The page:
Tuesday, 27 May 2014

I never do that!

I've not done much photography of late owing to staying home resting a poorly foot. A few snaps have been made while in town but nothing of any great seriousness. Yesterday, however I thought the foot was improving so I went or a drive around my usual haunts, but with nothing in mind. The world was too green, even though the sun had decided to hide. It seems I'm not alone in disliking green landscapes, Edward Burtinsky feels the same; "When I look at green trees on a sunny day, I don’t know how to make an interesting picture of that. We’re familiar with that already. Instead, I like the transparency that comes when leaves are off and you can look deeper into the landscape—you can look through the landscape. "

What did catch my eye, as so often is the case, was farm machinery in a recently planted field. Scarecrows. Not old clothes stuffed with straw but the modern equivalent. Windmills, artificial birds, paddles and gas powered noise makers. I think it was the red painted trailers against the green that attracted my attention. Having gone out with just the one, wide, zoom lens I struggled to make anything of them knowing a longer lens would be better suited to compressing the space to bring the machines closer together and so I drove on. Not that I saw anything else worth stopping for.

Back home I got a nagging urge to go back and do it properly. Which I often get but never follow through. For some reason this time I did. As luck had it the sun came out again after tea, and by the time I returned to the roadside field it was in a better position too. I spent some time making some frames from various angles. I quite liked what I ended up with, although there are the inevitable niggles in even the best of the shots.

As is to be expected I started out with a straightforward approach.

Then began to work around the subject in a variety of ways, playing with scale, focus and pattern to try and make pictures. When people ask how to improve their creativity that's the straightforward answer - play around with your subject. Try all sorts. Some won't work, others will. The only way I can get ideas is by doing. Plotting things out in advance is too rigid for me. I prefer to improvise.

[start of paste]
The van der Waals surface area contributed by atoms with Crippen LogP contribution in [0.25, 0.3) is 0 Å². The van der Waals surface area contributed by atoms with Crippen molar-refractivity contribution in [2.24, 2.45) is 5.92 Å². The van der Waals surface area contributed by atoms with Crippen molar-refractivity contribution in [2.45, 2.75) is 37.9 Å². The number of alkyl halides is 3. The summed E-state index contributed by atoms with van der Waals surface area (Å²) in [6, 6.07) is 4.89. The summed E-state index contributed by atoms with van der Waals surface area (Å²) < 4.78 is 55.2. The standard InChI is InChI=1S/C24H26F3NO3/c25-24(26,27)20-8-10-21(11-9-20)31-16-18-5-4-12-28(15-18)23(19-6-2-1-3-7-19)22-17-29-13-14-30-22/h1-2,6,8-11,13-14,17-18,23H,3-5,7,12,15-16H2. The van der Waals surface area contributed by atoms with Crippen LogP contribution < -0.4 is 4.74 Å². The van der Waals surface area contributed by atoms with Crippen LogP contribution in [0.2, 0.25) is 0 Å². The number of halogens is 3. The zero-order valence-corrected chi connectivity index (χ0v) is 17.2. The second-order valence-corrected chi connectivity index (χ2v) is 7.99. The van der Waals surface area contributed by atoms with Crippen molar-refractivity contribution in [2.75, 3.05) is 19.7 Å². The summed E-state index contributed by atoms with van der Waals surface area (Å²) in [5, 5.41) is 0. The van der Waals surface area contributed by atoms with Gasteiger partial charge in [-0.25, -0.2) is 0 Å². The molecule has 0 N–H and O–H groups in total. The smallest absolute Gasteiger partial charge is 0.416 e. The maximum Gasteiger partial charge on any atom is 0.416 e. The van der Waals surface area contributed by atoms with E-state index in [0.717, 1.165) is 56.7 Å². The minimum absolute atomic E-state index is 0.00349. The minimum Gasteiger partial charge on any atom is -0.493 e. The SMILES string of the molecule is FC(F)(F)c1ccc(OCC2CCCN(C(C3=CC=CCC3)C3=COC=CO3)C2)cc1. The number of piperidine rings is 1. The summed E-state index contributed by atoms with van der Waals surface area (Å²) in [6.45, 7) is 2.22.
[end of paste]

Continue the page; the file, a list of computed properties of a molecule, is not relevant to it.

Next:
Because I didn't want to trample into the field I found the zoom to be a boon for once. It always surprises me how wide 70mm can feel out in the landscape, and at 200mm the lens allows details to be drawn out as well as bringing things closer together - which can emphasise patterns like the rows of plants. Why people seem to be obsessed with wide angles for making landscape pictures continues to confound me.

Although it's never become a project as such I have been photographing similar views of farm machinery for some time now, with the vague title of 'Farming Today' (after the Radio 4 programme of the same name). I don't know if the pictures are landscape, or documentary. Given my dislike of categorisation by 'genre' I don't care either, they're just pictures as far as I'm concerned. I think a couple of the ones above work quite well as individual pictures, while others might work better in a specific context or as part of a broader group or collection. Keep on taking such photographs and eventually there might be enough of them to make them a project.

Monday, 12 May 2014

From the archives

Every so often, usually when bored, I browse through by photofiles. Every so often something will pop up which looks okay that had been neglected, more often I wonder why the hell I'd bothered pressing the shutter release. Occasionally something appears which I'd completely forgotten about. The picture of the little river and the willow were two from a walk I didn't remember making. Same subjects as last week, different approaches three and a half years apart.

More interestingly were two minimalistic shots I found. It used to be almost my way default of making pictures. I'm not sure if I've abandoned it because it seems too decorative or because of the pictures I've taken to looking at which I have been unconsciously influenced by.

They all seem to be different in style and approach to the one below which I took the other evening.

Monday, 5 May 2014

Back down the river